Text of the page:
October 2, 2015
Where does the United States stack up in the list of "the world's most dangerous countries?" We find out from someone who studies global gun violence, and can put the levels of such violence in the United States in perspective. One UNC professor also discusses with us what role social media plays, if any, in propagating and promoting gun violence. Later, we bring you a story on refugees resettling in Burlington, Vermont, and hear from business owners who are increasingly relying on these new arrivals to fill worker shortages. Plus, we take a look at the 50th anniversary of the Immigration Act, which transformed the US.
October 1, 2015
An Afghanistan-based reporter says the Taliban's goal in fighting for control of Kunduz has more to do with scoring PR points than with making lasting gains on the ground. Taliban fighters have also been posting selfies of themselves in Kunduz, and that marks a big shift for these militants, whose radical interpretation of Islam has long forbidden the use of the Internet. Now they're using the web to promote their cause. Plus, we hear a very personal story many second- and third-generation Americans can relate to about the language gap that often exists between different generations of an immigrant family.
September 30, 2015
Russia launches airstrikes in Syria, just days after President Obama and President Putin offer visions for ending the civil war there. What's Putin up to? Also, Canadian cartoonist Kate Beaton takes on a number of famous figures, both historical and imagined, in her new book. Plus, you might want to hold off using the toothpaste with those little pieces of plastic in it.
September 29, 2015
Taliban fighters have taken over the city of Kunduz in northern Afghanistan. Today, Afghan troops, backed by US airstrikes, launched a counter-offensive. We'll get the latest from Kabul. Plus, we'll bring you the story of a pioneering Nigerian journalist and activist who was among those killed in the crush of the Hajj crowd in Saudi Arabia last week. Also, our own Kierran Petersen takes us into the wild world of an online game that has fans around the globe riveted.
September 28, 2015
World leaders are converging on New York for the annual United Nations General Assembly. All eyes were on President Obama and Russian President Vladimir Putin, both of whom spoke Monday morning at UN headquarters. The two leaders are also supposed to meet for talks focusing on Syria and Ukraine. Also, it's been a year since 43 Mexican students went missing. We hear from an activist who wants to keep the memory of those disappeared students alive. Plus, our language editor Patrick Cox invites you to invent your own English words.
September 25, 2015
We're going to take break from the grind of life here on Earth, and talk a bit about Pluto. New photos of Pluto are being sent back by NASA's New Horizon spacecraft. Plus, we'll have the latest from Saudi Arabia a day after a deadly stampede at the yearly pilgrimage, the Hajj. We also hear the crazy tale of an Englishman who chucked it all in to go gold prospecting in California.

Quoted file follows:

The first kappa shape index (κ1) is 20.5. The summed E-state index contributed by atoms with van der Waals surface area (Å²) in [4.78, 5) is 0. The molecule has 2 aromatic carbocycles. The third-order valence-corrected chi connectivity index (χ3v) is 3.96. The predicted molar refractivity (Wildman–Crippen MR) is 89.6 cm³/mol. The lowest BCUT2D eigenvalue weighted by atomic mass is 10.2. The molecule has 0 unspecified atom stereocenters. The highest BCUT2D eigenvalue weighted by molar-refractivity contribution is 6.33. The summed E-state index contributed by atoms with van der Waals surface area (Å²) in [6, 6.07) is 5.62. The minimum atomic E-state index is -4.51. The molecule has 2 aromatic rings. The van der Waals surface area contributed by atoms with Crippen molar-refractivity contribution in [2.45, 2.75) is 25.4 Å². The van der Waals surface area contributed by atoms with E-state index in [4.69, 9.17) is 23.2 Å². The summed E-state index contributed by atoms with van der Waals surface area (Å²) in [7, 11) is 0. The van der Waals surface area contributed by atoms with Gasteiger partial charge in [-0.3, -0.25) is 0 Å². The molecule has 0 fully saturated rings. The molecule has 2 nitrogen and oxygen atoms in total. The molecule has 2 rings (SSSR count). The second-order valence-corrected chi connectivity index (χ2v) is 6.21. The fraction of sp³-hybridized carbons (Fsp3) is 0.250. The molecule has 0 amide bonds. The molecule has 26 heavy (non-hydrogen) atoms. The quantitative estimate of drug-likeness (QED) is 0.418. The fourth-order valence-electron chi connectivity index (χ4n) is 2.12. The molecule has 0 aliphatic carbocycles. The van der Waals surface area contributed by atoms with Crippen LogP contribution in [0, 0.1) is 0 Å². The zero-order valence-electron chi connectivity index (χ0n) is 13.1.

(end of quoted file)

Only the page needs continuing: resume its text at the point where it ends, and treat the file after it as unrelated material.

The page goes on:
September 24, 2015
Pope Francis became the first Pontiff to speak before a joint US Congress on Thursday. He used the opportunity to talk about everything from climate change to the global arms trade. And, as the Pope heads to New York, Chinese President Xi Jinping arrives for meetings with President Obama in Washington. We also speak with a Pakistani comedian who's got some pretty funny things to say about Ahmed Mohamed and his clock.
September 23, 2015
Pope Francis' six-day visit to the United States is now in full swing. He's traveling in the Popemobile, and we look at the different styles and models used through the ages. We also hear the heart-breaking story of a Syrian couple split apart by war, and take a look back at the Italian heritage of baseball Hall of Famer Yogi Berra, who has died at the age of 90.
September 22, 2015
The fallout from Volkswagen's emissions debacle continues. We'll explore the effect on three brands: brand Volkswagen, brand diesel and brand Germany. We hear a preview of two high-profile visits of world leaders to the United States. Pope Francis arrives in Washington, DC, and Chinese President Xi Jinping touches down in Seattle. Plus, host Marco Wermon engages in a wide-ranging conversation with author Salman Rushdie. He not only talks about his new book, but also about his native India and how his own fantastical mash-ups of East and West play out in real life.
September 21, 2015
Today we bring you a Cuban dissident's view of the Pope's visit. Plus, we'll head to Croatia to hear how the country is coping with an influx of migrants from the Middle East and Africa, and we also hear from a family of Syrian refugees who have relocated to California, one of the small number Syrians to be relocated in the US.